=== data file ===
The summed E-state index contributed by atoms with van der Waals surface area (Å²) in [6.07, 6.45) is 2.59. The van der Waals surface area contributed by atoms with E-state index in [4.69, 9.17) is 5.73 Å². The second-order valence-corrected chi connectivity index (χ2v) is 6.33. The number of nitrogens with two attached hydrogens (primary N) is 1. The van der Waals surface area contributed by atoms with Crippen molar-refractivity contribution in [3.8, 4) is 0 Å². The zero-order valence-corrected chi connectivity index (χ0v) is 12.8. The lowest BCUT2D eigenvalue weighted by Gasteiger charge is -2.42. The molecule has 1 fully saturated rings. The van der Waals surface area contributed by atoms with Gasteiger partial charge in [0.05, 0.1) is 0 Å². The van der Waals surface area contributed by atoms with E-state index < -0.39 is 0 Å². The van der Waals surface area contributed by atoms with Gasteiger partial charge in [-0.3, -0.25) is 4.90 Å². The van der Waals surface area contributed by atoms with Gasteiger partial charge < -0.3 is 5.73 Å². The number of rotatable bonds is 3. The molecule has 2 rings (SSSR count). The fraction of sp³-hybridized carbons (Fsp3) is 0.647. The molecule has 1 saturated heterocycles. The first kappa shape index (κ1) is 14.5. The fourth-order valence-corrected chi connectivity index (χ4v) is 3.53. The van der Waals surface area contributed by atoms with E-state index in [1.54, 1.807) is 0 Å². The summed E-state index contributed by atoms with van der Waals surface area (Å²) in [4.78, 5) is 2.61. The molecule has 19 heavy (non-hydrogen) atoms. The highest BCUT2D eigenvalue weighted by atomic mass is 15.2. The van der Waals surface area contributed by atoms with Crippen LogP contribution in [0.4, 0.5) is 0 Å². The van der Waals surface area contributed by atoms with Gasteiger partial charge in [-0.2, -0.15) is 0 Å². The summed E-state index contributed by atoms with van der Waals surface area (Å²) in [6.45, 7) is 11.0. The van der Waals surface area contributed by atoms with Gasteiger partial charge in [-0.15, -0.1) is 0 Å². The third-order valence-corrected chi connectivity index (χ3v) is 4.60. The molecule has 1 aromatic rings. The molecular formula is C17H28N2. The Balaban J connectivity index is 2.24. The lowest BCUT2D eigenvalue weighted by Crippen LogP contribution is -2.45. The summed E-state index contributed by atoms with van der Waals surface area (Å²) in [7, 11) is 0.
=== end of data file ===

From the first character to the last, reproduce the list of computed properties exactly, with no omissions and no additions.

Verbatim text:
The summed E-state index contributed by atoms with van der Waals surface area (Å²) in [6.07, 6.45) is 2.59. The van der Waals surface area contributed by atoms with E-state index in [4.69, 9.17) is 5.73 Å². The second-order valence-corrected chi connectivity index (χ2v) is 6.33. The number of nitrogens with two attached hydrogens (primary N) is 1. The van der Waals surface area contributed by atoms with Crippen molar-refractivity contribution in [3.8, 4) is 0 Å². The zero-order valence-corrected chi connectivity index (χ0v) is 12.8. The lowest BCUT2D eigenvalue weighted by Gasteiger charge is -2.42. The molecule has 1 fully saturated rings. The van der Waals surface area contributed by atoms with Gasteiger partial charge in [0.05, 0.1) is 0 Å². The van der Waals surface area contributed by atoms with E-state index < -0.39 is 0 Å². The van der Waals surface area contributed by atoms with Gasteiger partial charge in [-0.3, -0.25) is 4.90 Å². The van der Waals surface area contributed by atoms with Gasteiger partial charge < -0.3 is 5.73 Å². The number of rotatable bonds is 3. The molecule has 2 rings (SSSR count). The fraction of sp³-hybridized carbons (Fsp3) is 0.647. The molecule has 1 saturated heterocycles. The first kappa shape index (κ1) is 14.5. The fourth-order valence-corrected chi connectivity index (χ4v) is 3.53. The van der Waals surface area contributed by atoms with E-state index in [1.54, 1.807) is 0 Å². The summed E-state index contributed by atoms with van der Waals surface area (Å²) in [4.78, 5) is 2.61. The molecule has 19 heavy (non-hydrogen) atoms. The highest BCUT2D eigenvalue weighted by atomic mass is 15.2. The van der Waals surface area contributed by atoms with Crippen LogP contribution in [0.4, 0.5) is 0 Å². The van der Waals surface area contributed by atoms with Gasteiger partial charge in [-0.2, -0.15) is 0 Å². The summed E-state index contributed by atoms with van der Waals surface area (Å²) in [6.45, 7) is 11.0. The van der Waals surface area contributed by atoms with Gasteiger partial charge in [-0.15, -0.1) is 0 Å². The third-order valence-corrected chi connectivity index (χ3v) is 4.60. The molecule has 1 aromatic rings. The molecular formula is C17H28N2. The Balaban J connectivity index is 2.24. The lowest BCUT2D eigenvalue weighted by Crippen LogP contribution is -2.45. The summed E-state index contributed by atoms with van der Waals surface area (Å²) in [7, 11) is 0.